POLITICS has its own hidden legends--like Boston's Bill Sutton, a short, gray-haired man of 75 with a wrinkled face and a youthful smile. Sutton traces his history back to an old style of Boston politics that has lost its place in the high-powered, media-conscious world of the 1980s.
Dressed in a tweed jacket and a scally cap, Sutton reminisces in a Harvard Square cafe about the candidates and power-brokers he has known in his 50-odd years of politicking.
Appropriately, he starts at the beginning, in 1932 and the State Senate campaign of John Cotter. Cotter--and Sutton--lost that first campaign, but Sutton still has fond memories of the man he followed in politics; he describes Cotter as "a gas meter reader, who sold cars--a neighborhood kid with an exceptionally fine personality--one of the most most honest people I've ever been associated with in politics."
Sutton talks with an ancient, charming political lexicon, recalling the days when people voted for someone "because he was good to me." He is part of a generation that gravitated towards politics because of the Depression. "FDR forced politics upon us," he says. "He gave us jobs working for the government. The city was a good paymaster. You were guaranteed at least a pair of shoes, a suit, a shirt and tie and maybe three meals a day for your family."
Sutton was brought into Jack Kennedy's first Congressional campaign by a man named Joe Kane, a respectable forerunner to such high-powered and manipulative political consultants as John Sasso and Roger Ailes. But, as Sutton says, "If he were a consultant today, he would have been highly regarded." The warmth in his voice meant to indicate that "regard" conveys more than respect not only for the Kane's skill, but also for his character.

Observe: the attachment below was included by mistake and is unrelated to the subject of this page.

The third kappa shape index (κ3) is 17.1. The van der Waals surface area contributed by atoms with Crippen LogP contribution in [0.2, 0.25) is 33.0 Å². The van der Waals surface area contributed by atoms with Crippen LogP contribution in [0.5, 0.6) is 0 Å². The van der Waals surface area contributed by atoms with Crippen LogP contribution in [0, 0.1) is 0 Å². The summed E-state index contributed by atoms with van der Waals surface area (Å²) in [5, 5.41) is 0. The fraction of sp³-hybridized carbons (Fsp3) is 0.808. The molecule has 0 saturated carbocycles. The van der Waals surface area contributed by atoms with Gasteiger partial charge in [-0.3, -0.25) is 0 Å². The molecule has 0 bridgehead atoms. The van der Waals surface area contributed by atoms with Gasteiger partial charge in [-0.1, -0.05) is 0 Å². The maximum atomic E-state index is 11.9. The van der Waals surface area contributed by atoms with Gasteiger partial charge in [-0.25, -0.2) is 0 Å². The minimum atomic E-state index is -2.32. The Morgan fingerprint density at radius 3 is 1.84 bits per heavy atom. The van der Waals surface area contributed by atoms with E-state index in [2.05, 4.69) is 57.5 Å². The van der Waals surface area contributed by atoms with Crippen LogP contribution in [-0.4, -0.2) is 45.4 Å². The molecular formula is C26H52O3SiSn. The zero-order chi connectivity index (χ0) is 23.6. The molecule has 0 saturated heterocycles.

Sutton went to Washington with Kennedy and stayed there with him until Kennedy moved to the Senate in 1952, meeting Richard Nixon and Sen. Joseph McCarthy in the process. After returning to Massachusetts, he went to work for state Treasurer Robert Crane until Sutton's retirement in 1983.
But Sutton has remained an avid observer of Boston politics and has lamented the changing style of politics. "I think they try to make it neighborhood to neighborhood, but he neighborhoods have changed. The tenement districts of Charlestown, East Boston and South Boston are now condominiums. How can it be the same if there's people moving in where your father or mother paid $12 a month rent for a cold water flat and sent their kids to local school?"
For someone who had a front-row seat to history and knew inimately some of the political luminaries of his age, Sutton retains a refreshing modesty. "How would I like to be remembered in politics?" he asks himself. "As a voter. Just as a voter--and someone who tried to help when they needed it."